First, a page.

Focusing on the “Do’s”Jun 13, 2022
If you have spent a nanosecond on the parenting-advice side of social media, you’ve probably found that there is a plethora of advice on what NOT to do....
“Don’t compliment your child!”
“Don’t tell them to be careful”
“Don’t tell them don’t”
“Don’t end your sentences with the word ‘okay?’”
“Don’t helicopter parent at the park”
“Don’t be on your phone at the park”
“Don’t give them instruction without giving them a choice.”
“Don’t give them too many choices.”
Bah! It’s enough to make you want to pull out what’s left of your post-partum thinning hair (is it still supposed to be thinning when your youngest kid is two and a half, right?...asking for a friend). It’s enough to make us wonder...what exactly am I allowed to say to my child!?
Here is our key: Focus on what you want your child to DO. Here are some examples:
Scenario 1: You are at the park. It’s time to go. You give your child their “five-minute warning.” They look you dead in the eye, yell “no!” and start running the opposite way, towards traffic. You may have social media advice running through your head right now. “Ugh, I’m not supposed to yell something negative. I’m not supposed to yell ‘be careful’! I’m supposed to be attentive, but also calm. What do I do!?”
In those moments, focus on what do you want your child to do right now. You want them to stop, right? Be safe from traffic? It’s okay in that moment to yell “STOP,” run to them, grab them, and physically get them to stop moving towards traffic. Then, once the situation is calm, walk them through all the rules of playing at the park, like.
When we are at the park, you must stay on the area with the shredded tire. If you want to move areas, you must tell me first.
We follow the posted rules of the park. The rules at this park are: putting your trash in the bin, not throwing rocks, and not jumping off the second level.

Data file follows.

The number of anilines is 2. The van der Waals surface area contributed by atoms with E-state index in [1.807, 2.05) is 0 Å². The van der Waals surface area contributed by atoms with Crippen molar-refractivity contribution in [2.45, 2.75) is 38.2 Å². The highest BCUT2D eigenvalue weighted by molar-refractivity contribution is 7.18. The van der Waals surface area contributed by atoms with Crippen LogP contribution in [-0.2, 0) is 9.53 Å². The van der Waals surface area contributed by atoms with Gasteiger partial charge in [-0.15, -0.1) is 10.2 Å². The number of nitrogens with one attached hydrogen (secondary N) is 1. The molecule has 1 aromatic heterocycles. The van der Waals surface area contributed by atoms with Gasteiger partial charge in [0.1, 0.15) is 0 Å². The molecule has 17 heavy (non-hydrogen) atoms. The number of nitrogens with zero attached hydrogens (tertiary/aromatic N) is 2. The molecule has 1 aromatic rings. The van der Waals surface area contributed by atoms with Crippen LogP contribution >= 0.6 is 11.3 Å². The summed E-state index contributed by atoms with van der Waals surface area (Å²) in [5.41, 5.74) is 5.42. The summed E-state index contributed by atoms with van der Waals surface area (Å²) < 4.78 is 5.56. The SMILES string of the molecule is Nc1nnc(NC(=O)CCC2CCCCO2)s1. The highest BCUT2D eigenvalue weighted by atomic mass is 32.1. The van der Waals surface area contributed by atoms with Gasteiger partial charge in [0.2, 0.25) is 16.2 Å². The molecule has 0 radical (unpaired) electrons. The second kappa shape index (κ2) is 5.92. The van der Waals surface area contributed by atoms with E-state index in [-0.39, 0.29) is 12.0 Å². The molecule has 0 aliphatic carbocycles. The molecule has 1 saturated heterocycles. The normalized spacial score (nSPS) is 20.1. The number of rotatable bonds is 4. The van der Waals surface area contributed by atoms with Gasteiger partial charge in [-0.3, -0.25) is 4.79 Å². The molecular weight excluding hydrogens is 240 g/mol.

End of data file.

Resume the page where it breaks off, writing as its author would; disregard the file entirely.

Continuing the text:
We can play with other kids but must use kind words and keep our hands to ourselves.
When it is time to go, I will give you a five-minute warning. Then, we will pack up and go to the car.
When we are near the parking lot, you will hold my hand.
We can only go to the park if we follow the rules of the park! If you have a hard time following the rules, we will leave.
The nice thing about parenting life is that we are faced with constant learning opportunities! Now you know that the next time you head to the park, you will need to review the rules BEFORE you ever get to the park.
Bonus: We have already covered, “What to do when your child tells you ‘no’” in a previous blog post. Also, we’ve also given tips for helping your child transition easier via the blog, and, via social media.
Scenario 2: You are at the trampoline park for a birthday party. Your son has taken his paper plate, full of pizza grease, torn it into a billion pieces, and thrown it all over the birthday boy as confetti. The other kids take this as a cue to begin ripping their plates, while the 19-year-old party host is beginning to look dejected and overwhelmed.